The lyrical themes featured throughout the album are just as diverse as the record’s musical content.  ‘Standing Here’ comes across as one of those familiar songs about perhaps a broken relationship.  The song’s subject asks the other person at one point in the song, “What did I do to hurt you?”  Considering that earlier in the song, there was mention of the two people basically running off together, but then it would seem that something went awry along the way.  The relationship went sour it would seem.  Not having a lyrics sheet to reference makes the task of deciphering the album’s lyrics somewhat difficult, but just enough is decipherable that it can be guessed that a song, such as ‘Breaking The Chain,’ which comes late in the album’s run, is a coming-of-age sort of story in its lyrical content.  There is the mention of “when is it a good time to break the chain.”  There are also the mentions by the song’s subject early on, telling someone else not to worry about him.  Later in the song, there is a mention by the song’s subject that the subject’s father will not be a certain way to him anymore.  To that end, this would seem to support the inference that the song is focused on the matter of someone growing up and becoming his own person.  Again, that is just this critic’s interpretation.  ‘Free Riding’ is another example of the diversity in the record’s lyrical themes.  Thankfully, lyrics were found for this work.  The lyrics, found at genius.com, seem to hint at a theme of not giving up in life.  That is inferred through all three of the song’s verses.  Considering this, the rest of the seeming themes addressed here and the rest of the record’s lyrical themes, it is shown that the album’s lyrical content does in fact provide its own share of interest for audiences as the album’s musical content.  The two sides together make for plenty of reason for audiences to give this record at least one listen.  They are not its only notable items.  Its sequencing rounds out its most important elements.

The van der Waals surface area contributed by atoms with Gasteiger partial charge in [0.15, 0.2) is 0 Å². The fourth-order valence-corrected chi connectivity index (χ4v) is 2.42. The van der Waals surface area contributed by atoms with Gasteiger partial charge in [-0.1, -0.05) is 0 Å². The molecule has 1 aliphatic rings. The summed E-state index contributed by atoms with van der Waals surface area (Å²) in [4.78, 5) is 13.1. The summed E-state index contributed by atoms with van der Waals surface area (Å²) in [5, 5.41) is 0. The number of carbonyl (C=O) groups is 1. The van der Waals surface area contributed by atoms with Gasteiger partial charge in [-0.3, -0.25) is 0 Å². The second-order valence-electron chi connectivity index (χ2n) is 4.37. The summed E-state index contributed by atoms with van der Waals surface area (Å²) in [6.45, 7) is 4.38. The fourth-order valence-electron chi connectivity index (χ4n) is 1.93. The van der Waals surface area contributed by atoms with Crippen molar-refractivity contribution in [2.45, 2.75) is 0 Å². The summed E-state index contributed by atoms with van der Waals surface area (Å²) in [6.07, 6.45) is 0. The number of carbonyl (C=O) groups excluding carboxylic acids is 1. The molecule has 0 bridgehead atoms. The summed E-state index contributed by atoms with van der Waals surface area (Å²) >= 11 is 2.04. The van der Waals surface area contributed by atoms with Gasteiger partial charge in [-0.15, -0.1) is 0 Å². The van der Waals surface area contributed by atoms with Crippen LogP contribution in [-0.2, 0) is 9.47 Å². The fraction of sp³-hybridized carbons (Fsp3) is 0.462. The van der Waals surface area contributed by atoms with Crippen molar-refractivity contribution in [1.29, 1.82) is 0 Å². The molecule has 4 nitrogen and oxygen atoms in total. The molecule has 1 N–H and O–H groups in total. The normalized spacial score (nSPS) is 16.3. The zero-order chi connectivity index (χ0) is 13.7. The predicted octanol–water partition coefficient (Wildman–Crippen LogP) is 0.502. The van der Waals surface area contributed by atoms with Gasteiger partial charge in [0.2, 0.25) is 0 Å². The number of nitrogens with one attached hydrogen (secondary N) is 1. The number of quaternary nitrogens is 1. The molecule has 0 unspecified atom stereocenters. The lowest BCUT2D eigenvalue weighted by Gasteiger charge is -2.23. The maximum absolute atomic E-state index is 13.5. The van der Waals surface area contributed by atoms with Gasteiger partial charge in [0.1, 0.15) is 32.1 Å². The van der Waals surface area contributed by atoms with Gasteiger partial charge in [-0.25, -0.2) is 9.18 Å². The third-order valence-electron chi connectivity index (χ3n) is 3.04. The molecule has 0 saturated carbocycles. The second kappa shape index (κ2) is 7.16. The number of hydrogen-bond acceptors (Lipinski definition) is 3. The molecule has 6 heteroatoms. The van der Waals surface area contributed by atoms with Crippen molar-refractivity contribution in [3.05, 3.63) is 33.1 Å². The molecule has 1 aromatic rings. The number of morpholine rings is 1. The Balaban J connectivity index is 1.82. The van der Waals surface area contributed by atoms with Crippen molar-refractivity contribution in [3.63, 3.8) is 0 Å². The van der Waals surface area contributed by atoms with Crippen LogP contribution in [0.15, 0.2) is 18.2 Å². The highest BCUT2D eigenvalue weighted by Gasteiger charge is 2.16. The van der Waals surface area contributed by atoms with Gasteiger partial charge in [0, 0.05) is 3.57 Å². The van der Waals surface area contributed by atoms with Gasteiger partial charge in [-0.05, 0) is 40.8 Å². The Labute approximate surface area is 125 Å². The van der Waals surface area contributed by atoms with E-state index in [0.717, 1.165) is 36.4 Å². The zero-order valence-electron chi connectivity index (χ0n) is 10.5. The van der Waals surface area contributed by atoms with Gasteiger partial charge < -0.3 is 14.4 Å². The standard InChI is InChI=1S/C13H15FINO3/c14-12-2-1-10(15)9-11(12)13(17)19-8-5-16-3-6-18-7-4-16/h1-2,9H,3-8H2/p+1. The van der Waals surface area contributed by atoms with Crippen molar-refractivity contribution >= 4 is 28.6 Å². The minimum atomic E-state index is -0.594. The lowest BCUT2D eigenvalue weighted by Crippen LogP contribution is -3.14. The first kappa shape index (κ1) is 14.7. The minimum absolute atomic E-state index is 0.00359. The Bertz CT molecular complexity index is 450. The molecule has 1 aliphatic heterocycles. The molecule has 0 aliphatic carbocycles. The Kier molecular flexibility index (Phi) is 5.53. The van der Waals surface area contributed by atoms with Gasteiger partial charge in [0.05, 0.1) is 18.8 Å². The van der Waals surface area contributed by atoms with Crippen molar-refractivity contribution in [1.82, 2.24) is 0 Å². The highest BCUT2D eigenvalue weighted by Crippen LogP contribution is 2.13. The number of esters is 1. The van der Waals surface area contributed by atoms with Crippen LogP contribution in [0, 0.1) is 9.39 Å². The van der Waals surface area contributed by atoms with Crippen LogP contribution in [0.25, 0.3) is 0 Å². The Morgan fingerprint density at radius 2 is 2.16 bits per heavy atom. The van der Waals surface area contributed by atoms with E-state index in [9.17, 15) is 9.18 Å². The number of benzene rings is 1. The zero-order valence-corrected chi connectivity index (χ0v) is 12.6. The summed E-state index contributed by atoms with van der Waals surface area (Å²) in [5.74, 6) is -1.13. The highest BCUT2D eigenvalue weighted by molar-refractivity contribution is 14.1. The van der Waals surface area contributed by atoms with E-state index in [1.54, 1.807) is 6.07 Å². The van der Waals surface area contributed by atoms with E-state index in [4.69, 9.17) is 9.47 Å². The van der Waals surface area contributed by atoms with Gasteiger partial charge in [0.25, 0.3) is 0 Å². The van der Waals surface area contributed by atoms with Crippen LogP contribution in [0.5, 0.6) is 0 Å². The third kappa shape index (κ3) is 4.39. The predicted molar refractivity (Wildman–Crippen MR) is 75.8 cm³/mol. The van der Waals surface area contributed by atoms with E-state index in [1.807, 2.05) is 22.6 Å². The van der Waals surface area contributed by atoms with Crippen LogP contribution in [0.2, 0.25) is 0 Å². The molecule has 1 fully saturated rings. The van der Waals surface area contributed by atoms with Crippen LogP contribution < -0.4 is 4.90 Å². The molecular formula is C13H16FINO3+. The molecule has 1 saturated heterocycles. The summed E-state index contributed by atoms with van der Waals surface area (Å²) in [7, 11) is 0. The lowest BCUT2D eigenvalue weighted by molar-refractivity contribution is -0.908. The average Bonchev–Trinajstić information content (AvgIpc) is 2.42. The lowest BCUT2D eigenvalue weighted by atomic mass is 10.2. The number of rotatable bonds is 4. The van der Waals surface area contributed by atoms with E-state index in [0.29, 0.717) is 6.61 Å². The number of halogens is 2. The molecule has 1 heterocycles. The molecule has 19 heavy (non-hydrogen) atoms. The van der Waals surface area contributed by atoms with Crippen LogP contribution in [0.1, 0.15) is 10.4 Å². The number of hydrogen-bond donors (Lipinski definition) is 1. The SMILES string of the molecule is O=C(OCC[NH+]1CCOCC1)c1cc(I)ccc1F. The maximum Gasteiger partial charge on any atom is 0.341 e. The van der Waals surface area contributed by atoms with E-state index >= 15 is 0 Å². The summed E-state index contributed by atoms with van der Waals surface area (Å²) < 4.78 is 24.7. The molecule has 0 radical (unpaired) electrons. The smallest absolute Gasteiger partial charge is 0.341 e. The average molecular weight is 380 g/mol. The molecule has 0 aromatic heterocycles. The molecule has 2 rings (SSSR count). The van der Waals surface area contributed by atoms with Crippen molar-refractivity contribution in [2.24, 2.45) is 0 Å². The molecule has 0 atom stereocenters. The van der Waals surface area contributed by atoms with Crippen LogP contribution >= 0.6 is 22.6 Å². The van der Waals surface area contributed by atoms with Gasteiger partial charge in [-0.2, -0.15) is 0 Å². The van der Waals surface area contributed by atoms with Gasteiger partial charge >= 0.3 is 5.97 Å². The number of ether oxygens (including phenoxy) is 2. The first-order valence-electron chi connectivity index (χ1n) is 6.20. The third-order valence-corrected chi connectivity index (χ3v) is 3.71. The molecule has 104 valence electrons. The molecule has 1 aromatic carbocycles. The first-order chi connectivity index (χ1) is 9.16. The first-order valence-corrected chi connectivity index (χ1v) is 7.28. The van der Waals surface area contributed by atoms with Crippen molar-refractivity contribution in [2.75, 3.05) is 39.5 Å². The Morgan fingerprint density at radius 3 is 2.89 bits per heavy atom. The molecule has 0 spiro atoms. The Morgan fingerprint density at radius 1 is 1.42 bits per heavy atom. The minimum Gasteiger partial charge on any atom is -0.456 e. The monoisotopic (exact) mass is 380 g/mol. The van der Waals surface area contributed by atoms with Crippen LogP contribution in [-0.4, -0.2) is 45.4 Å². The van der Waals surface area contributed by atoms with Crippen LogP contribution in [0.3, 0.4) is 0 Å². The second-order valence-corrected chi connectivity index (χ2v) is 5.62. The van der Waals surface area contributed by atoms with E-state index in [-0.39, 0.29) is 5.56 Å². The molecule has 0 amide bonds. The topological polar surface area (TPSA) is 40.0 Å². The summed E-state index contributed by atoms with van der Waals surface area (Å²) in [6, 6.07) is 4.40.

Sudden Death’s sequencing is notable in that it has just as much impact on the album’s impact as the record’s music and lyrics.  The first half of the record maintains a relatively stable mid-tempo feeling.  Things don’t change any until more than halfway through the record in ‘Graa Dagar.’  Roughly translated, that title means ‘Gray Days.’  It is a stark departure from the vibe in the record’s first half.  It makes for a good break from that higher energy that keeps things interesting for listeners.  The album’s second half is somewhat slower than its first half, but not as slow and reserved as ‘Gray Days.’  Compared to the record’s first half, though, the tempo and sound is distinctly different.  That variance between the record’s first and second halves, and that break in the “middle” does its own share to keep the record interesting in terms of the record’s aesthetics.  Keeping that in mind, it clearly is important in its own way to the album.  When it is considered along with the album’s musical and lyrical content, the end result is a work that the noted target audiences will agree is another victory for Horisont.

Horisont’s latest album Sudden Death is a positive new effort from the band that classic rock fans, those of the neo-classic rock movement and those of Horisont alike will appreciate.  That is due in part to the variety of musical arrangements that make up the record’s body.  The lyrical themes that accompany the songs add their own interest and will generate plenty of discussion among the noted audiences.  The record’s sequencing rounds out its most important elements, doing its own part to maintain the noted engagement and entertainment among audiences.  All three items are important in their own way to the whole of the album.  All things considered, these items make Sudden Death a win for Horisont.  The album drops Friday.  More information on Sudden Death is available along with all of Horisont’s latest news at:

 

 

 

Website: http://www.horisontmusic.com

Facebook: http://www.facebook.com/horisontmusic

 

 

 

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3 thoughts on “Horisont “Scores” Another Hit With Its Sixth Album, ‘Sudden Death’

  1. Pingback: Horisont Debuts ‘Sheldon Churchyard’ Cover | philspicks

  2. Pingback: Horisont Channels Phil Everly, Warren Zevon In New Cover Song | philspicks

  3. Pingback: Horisont Channels Phil Everly, Warren Zevon In New Cover Song